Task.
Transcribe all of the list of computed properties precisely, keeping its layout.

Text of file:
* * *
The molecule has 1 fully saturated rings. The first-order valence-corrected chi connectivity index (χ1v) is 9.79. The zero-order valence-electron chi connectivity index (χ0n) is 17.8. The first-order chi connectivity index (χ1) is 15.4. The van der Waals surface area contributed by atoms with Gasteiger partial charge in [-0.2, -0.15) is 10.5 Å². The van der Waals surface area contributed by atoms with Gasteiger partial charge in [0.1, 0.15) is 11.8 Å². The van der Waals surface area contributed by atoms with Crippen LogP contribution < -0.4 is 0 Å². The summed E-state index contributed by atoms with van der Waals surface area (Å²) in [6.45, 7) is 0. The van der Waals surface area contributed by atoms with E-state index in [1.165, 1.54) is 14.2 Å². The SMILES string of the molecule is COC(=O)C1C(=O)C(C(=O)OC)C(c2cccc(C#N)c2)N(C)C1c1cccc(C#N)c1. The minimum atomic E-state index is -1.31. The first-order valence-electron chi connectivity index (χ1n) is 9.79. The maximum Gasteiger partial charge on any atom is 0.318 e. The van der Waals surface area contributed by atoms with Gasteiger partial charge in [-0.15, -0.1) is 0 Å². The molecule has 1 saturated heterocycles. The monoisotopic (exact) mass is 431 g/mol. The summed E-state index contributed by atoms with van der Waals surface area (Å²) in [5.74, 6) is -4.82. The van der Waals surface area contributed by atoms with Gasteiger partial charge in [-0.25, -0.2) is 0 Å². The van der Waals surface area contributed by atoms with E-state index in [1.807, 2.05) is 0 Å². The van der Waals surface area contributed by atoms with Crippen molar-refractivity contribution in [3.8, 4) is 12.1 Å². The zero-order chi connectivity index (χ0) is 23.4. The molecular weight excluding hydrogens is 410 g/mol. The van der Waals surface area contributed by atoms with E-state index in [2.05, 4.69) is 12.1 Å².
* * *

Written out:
The molecule has 1 fully saturated rings. The first-order valence-corrected chi connectivity index (χ1v) is 9.79. The zero-order valence-electron chi connectivity index (χ0n) is 17.8. The first-order chi connectivity index (χ1) is 15.4. The van der Waals surface area contributed by atoms with Gasteiger partial charge in [-0.2, -0.15) is 10.5 Å². The van der Waals surface area contributed by atoms with Gasteiger partial charge in [0.1, 0.15) is 11.8 Å². The van der Waals surface area contributed by atoms with Crippen LogP contribution < -0.4 is 0 Å². The summed E-state index contributed by atoms with van der Waals surface area (Å²) in [6.45, 7) is 0. The van der Waals surface area contributed by atoms with E-state index in [1.165, 1.54) is 14.2 Å². The SMILES string of the molecule is COC(=O)C1C(=O)C(C(=O)OC)C(c2cccc(C#N)c2)N(C)C1c1cccc(C#N)c1. The minimum atomic E-state index is -1.31. The first-order valence-electron chi connectivity index (χ1n) is 9.79. The maximum Gasteiger partial charge on any atom is 0.318 e. The van der Waals surface area contributed by atoms with Gasteiger partial charge in [-0.15, -0.1) is 0 Å². The molecule has 1 saturated heterocycles. The monoisotopic (exact) mass is 431 g/mol. The summed E-state index contributed by atoms with van der Waals surface area (Å²) in [5.74, 6) is -4.82. The van der Waals surface area contributed by atoms with Gasteiger partial charge in [-0.25, -0.2) is 0 Å². The van der Waals surface area contributed by atoms with E-state index in [1.807, 2.05) is 0 Å². The van der Waals surface area contributed by atoms with Crippen molar-refractivity contribution in [3.8, 4) is 12.1 Å². The zero-order chi connectivity index (χ0) is 23.4. The molecular weight excluding hydrogens is 410 g/mol. The van der Waals surface area contributed by atoms with E-state index in [2.05, 4.69) is 12.1 Å².